The Red and Black has a story on the lexicography course taught by our 2013 DSNA meeting host Don McCreary: check out this short feature now to whet your appetite for the 2012 volume of Dictionaries (to be published later this month), which includes Don's article on his students' ongoing project "Dawgspeak: The Slanguage Dictionary of the University of Georgia."
The New York Times reports today on the role of crowd-sourcing in developing and expanding scientific glossaries in American Sign Language and British Sign Language. The article, "Pushing Science’s Limits in Sign Language Lexicon," reports that, for example, the Scottish Sensory Centre’s British Sign Language Glossary Project, added 116 new signs for physics and engineering terms. According to the Times: "The signs were developed by a team of researchers at the center, a division of the University of Edinburgh in Scotland that develops learning tools for students with visual and auditory impairments. The researchers spent more than a year soliciting ideas from deaf science workers, circulating lists of potential signs and ultimately gathering for 'an intense weekend' of final voting, said Audrey Cameron, science adviser for the project." Only time will show whether the terms in the glossary are adopted by users of sign language.
The illustration, by Jonathan Corum, appears on the Times website--from left to right, it represents the terms "covalent bond," "mass" and "organism" in systems proposed by (top) the Scottish Sensory Centre and (below) ALS-STEM Forum and the National Technical Institute for the Deaf.
The manuscript of a 212-year-old dictionary written by a British polymath employed by the East India Company in the late 18th century has been found in the British Library.
The dictionary, Comparative Vocabularies, was written in 1800 by Dr Francis Buchanan-Hamilton (1762-1829), who was a surgeon to the governor-general Lord Wellesley in Calcutta. The book includes 18,000 words--1,800 words in each of 10 Indian languages.
A Scottish physician, in 1794 Buchanan-Hamilton was appointed a surgeon with the East India Company. He explored Burma, Chittagong, the Andaman Islands, Nepal and North Bengal and Bihar, and made detailed surveys of botany, geography, agriculture, commerce, social conditions and culture. His published works include An Account of the Fishes Found in the River Ganges and its Branches (1822), which describes over 100 species not formerly recognised scientifically; A Journey from Madras through the Countries of Mysore, Canara and Malabar (1807) and An Account of the Kingdom of Nepal(1819). He was elected a Fellow of the Royal Society in 1806.
Here's a link to the wire story as it appeared in the Hindustan Times.
When I checked the Times this morning on my phone, there was DSNA member Ben Zimmer's column--the latest salvo in the blogospherical contention over Robert Burchfield's editorial practice as purportedly reported in Sarah Ogilvie's new book The Words of the World. And what was the headline? Well, on my phone I was greeted with "Lies! Murder! Lexicography! Dictionary!" Wow!!!! But on the New York Times website accessed on my computer just now, the headline is the much tamer: "Lies! Murder! Lexicography!"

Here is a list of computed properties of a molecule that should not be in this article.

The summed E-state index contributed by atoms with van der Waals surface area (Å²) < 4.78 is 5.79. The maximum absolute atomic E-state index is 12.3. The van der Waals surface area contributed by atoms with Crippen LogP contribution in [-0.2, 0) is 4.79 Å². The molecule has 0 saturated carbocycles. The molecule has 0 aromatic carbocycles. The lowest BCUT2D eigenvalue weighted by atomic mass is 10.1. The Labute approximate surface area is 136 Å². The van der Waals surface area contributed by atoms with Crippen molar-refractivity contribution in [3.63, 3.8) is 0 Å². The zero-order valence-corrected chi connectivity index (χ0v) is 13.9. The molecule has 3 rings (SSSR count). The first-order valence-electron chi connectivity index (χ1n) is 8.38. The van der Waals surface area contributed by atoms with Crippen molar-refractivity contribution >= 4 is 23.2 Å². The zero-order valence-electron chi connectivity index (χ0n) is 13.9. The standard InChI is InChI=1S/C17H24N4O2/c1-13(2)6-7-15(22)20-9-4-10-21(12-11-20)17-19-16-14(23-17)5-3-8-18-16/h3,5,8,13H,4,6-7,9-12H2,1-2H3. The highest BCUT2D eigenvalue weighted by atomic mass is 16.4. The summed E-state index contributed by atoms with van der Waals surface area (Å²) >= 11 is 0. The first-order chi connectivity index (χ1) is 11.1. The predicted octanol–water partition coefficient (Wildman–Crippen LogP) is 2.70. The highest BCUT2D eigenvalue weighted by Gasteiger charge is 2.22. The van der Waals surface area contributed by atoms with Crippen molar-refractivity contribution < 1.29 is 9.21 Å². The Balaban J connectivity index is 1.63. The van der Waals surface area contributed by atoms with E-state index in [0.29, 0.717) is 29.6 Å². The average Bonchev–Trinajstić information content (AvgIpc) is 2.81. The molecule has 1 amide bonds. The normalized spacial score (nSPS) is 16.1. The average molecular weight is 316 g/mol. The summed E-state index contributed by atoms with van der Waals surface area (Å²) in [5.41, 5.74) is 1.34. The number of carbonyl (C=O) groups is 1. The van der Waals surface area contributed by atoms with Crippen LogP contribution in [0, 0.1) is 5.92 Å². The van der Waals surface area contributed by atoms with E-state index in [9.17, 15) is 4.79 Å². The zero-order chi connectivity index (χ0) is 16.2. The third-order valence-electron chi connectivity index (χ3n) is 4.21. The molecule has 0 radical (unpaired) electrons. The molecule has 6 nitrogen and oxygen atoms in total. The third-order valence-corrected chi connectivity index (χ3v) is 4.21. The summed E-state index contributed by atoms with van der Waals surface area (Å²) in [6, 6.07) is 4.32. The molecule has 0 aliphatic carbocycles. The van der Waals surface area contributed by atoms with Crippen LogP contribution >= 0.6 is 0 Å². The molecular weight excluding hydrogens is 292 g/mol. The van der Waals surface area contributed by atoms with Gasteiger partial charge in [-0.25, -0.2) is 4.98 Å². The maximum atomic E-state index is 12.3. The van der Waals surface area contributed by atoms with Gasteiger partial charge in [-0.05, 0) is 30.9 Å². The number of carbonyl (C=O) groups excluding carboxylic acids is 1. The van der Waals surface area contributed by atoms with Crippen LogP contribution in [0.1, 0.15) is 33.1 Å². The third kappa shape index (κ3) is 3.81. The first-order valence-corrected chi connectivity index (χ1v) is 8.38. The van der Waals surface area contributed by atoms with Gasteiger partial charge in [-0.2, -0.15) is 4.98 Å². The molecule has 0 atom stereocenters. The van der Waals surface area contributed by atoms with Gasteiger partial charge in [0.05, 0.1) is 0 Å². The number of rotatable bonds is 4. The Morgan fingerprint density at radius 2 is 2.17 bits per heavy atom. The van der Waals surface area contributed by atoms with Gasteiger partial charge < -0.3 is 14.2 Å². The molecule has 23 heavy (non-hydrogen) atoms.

What happened to "Dictionary!" ?
Very mysterious--though not, arguably, a universally intriguing aspect of this story. Ben's column retraces the uproar following the characterization of Sarah Ogilvie's book on OED in an article published by The Guardian last Monday, and he quotes DSNA members Jesse Sheidlower (an editor at OED, cited here last week) and Kory Stamper (an editor at Merriam Webster and author of the Harmless Drudgery blog) on the unglamorous truths the dictionary business. Ben writes:
"And dictionaries do play a role in legitimate controversies, like the continuing political battle over defining 'marriage.' Lexicographers may want to stay away from such contentious issues, but the authoritative power of their dictionaries means they’re inevitably caught up in such definitional wars — even as they try to stay above the fray and describe language without worrying about the sensitivities of one side or another in a political dispute."
The Atlantic Wire also has a story, by the way, that quotes both Jesse Sheidlower's New Yorker essay and an interview with DSNA vice president Michael Adams: you can read it here.
The eloquent defenses penned by Ben and Jesse and other DSNA members share the blogosphere with new, heated permutations on the original Guardian story. Here's a typical headline from this morning roundup: "Former Oxford Dictionary editor secretly deleted Indian words" (The Indian Express).
I don't think we've been this hot and bothered since Philip Gove (allegedly) gave "ain't" the okay.